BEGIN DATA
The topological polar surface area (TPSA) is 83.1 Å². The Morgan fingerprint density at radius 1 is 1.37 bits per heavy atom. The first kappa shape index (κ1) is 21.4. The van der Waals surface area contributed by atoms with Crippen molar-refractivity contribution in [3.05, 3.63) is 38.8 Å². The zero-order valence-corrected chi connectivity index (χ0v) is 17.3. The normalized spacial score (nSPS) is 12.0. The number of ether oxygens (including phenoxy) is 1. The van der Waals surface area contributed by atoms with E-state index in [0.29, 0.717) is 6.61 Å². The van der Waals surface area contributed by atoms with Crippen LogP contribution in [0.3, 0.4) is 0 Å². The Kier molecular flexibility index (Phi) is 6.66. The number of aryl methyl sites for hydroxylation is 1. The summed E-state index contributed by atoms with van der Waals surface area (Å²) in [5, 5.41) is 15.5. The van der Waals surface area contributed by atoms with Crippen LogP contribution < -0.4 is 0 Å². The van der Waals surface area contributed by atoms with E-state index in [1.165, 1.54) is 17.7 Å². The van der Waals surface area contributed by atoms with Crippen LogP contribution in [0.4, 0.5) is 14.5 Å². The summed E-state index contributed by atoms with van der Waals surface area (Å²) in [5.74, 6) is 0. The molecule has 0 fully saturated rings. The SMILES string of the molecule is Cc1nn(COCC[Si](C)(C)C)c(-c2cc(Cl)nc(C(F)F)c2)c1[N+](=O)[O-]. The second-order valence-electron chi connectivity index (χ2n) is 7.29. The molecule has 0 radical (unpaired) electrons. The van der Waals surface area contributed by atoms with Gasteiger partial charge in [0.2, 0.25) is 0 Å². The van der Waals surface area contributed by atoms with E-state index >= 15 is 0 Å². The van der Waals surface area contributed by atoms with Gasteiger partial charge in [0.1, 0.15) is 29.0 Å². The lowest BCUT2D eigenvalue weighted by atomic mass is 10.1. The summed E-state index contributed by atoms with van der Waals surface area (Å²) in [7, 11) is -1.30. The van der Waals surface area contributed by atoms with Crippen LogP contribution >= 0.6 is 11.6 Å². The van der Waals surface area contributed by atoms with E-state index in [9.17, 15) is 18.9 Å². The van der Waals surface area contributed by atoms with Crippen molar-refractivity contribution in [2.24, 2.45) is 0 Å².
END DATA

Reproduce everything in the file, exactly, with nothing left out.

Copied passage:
The topological polar surface area (TPSA) is 83.1 Å². The Morgan fingerprint density at radius 1 is 1.37 bits per heavy atom. The first kappa shape index (κ1) is 21.4. The van der Waals surface area contributed by atoms with Crippen molar-refractivity contribution in [3.05, 3.63) is 38.8 Å². The zero-order valence-corrected chi connectivity index (χ0v) is 17.3. The normalized spacial score (nSPS) is 12.0. The number of ether oxygens (including phenoxy) is 1. The van der Waals surface area contributed by atoms with E-state index in [0.29, 0.717) is 6.61 Å². The van der Waals surface area contributed by atoms with Crippen LogP contribution in [0.3, 0.4) is 0 Å². The Kier molecular flexibility index (Phi) is 6.66. The number of aryl methyl sites for hydroxylation is 1. The summed E-state index contributed by atoms with van der Waals surface area (Å²) in [5, 5.41) is 15.5. The van der Waals surface area contributed by atoms with Crippen LogP contribution < -0.4 is 0 Å². The van der Waals surface area contributed by atoms with E-state index in [1.165, 1.54) is 17.7 Å². The van der Waals surface area contributed by atoms with Crippen LogP contribution in [0.4, 0.5) is 14.5 Å². The summed E-state index contributed by atoms with van der Waals surface area (Å²) in [5.74, 6) is 0. The molecule has 0 fully saturated rings. The SMILES string of the molecule is Cc1nn(COCC[Si](C)(C)C)c(-c2cc(Cl)nc(C(F)F)c2)c1[N+](=O)[O-]. The second-order valence-electron chi connectivity index (χ2n) is 7.29. The molecule has 0 radical (unpaired) electrons. The van der Waals surface area contributed by atoms with Gasteiger partial charge in [0.2, 0.25) is 0 Å². The van der Waals surface area contributed by atoms with E-state index >= 15 is 0 Å². The van der Waals surface area contributed by atoms with Gasteiger partial charge in [0.1, 0.15) is 29.0 Å². The lowest BCUT2D eigenvalue weighted by atomic mass is 10.1. The summed E-state index contributed by atoms with van der Waals surface area (Å²) in [7, 11) is -1.30. The van der Waals surface area contributed by atoms with Crippen LogP contribution >= 0.6 is 11.6 Å². The van der Waals surface area contributed by atoms with E-state index in [9.17, 15) is 18.9 Å². The van der Waals surface area contributed by atoms with Crippen molar-refractivity contribution in [2.24, 2.45) is 0 Å².